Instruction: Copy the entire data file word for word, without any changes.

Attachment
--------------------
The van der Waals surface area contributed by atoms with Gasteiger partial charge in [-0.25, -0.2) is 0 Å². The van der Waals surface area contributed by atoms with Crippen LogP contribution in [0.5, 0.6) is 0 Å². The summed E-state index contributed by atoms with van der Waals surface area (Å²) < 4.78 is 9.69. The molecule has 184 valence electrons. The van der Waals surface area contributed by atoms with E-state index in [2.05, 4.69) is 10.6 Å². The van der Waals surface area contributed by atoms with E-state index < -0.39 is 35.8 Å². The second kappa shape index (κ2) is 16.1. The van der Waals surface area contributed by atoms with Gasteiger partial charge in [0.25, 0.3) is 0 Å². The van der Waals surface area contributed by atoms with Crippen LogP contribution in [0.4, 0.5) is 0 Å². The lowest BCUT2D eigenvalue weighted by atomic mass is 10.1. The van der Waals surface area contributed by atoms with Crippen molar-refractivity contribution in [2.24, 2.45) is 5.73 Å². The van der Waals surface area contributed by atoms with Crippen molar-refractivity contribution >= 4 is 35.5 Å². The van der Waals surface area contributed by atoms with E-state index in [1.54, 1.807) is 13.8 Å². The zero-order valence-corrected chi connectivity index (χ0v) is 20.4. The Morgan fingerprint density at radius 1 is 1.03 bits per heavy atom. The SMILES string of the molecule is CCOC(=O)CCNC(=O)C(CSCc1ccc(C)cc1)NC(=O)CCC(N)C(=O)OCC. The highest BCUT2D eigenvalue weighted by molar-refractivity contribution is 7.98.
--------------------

The van der Waals surface area contributed by atoms with Gasteiger partial charge in [-0.25, -0.2) is 0 Å². The van der Waals surface area contributed by atoms with Crippen LogP contribution in [0.5, 0.6) is 0 Å². The summed E-state index contributed by atoms with van der Waals surface area (Å²) < 4.78 is 9.69. The molecule has 184 valence electrons. The van der Waals surface area contributed by atoms with E-state index in [2.05, 4.69) is 10.6 Å². The van der Waals surface area contributed by atoms with E-state index < -0.39 is 35.8 Å². The second kappa shape index (κ2) is 16.1. The van der Waals surface area contributed by atoms with Gasteiger partial charge in [0.25, 0.3) is 0 Å². The van der Waals surface area contributed by atoms with Crippen LogP contribution in [0.4, 0.5) is 0 Å². The lowest BCUT2D eigenvalue weighted by atomic mass is 10.1. The van der Waals surface area contributed by atoms with Crippen molar-refractivity contribution in [2.24, 2.45) is 5.73 Å². The van der Waals surface area contributed by atoms with Crippen molar-refractivity contribution >= 4 is 35.5 Å². The van der Waals surface area contributed by atoms with E-state index in [1.54, 1.807) is 13.8 Å². The zero-order valence-corrected chi connectivity index (χ0v) is 20.4. The Morgan fingerprint density at radius 1 is 1.03 bits per heavy atom. The SMILES string of the molecule is CCOC(=O)CCNC(=O)C(CSCc1ccc(C)cc1)NC(=O)CCC(N)C(=O)OCC. The highest BCUT2D eigenvalue weighted by molar-refractivity contribution is 7.98.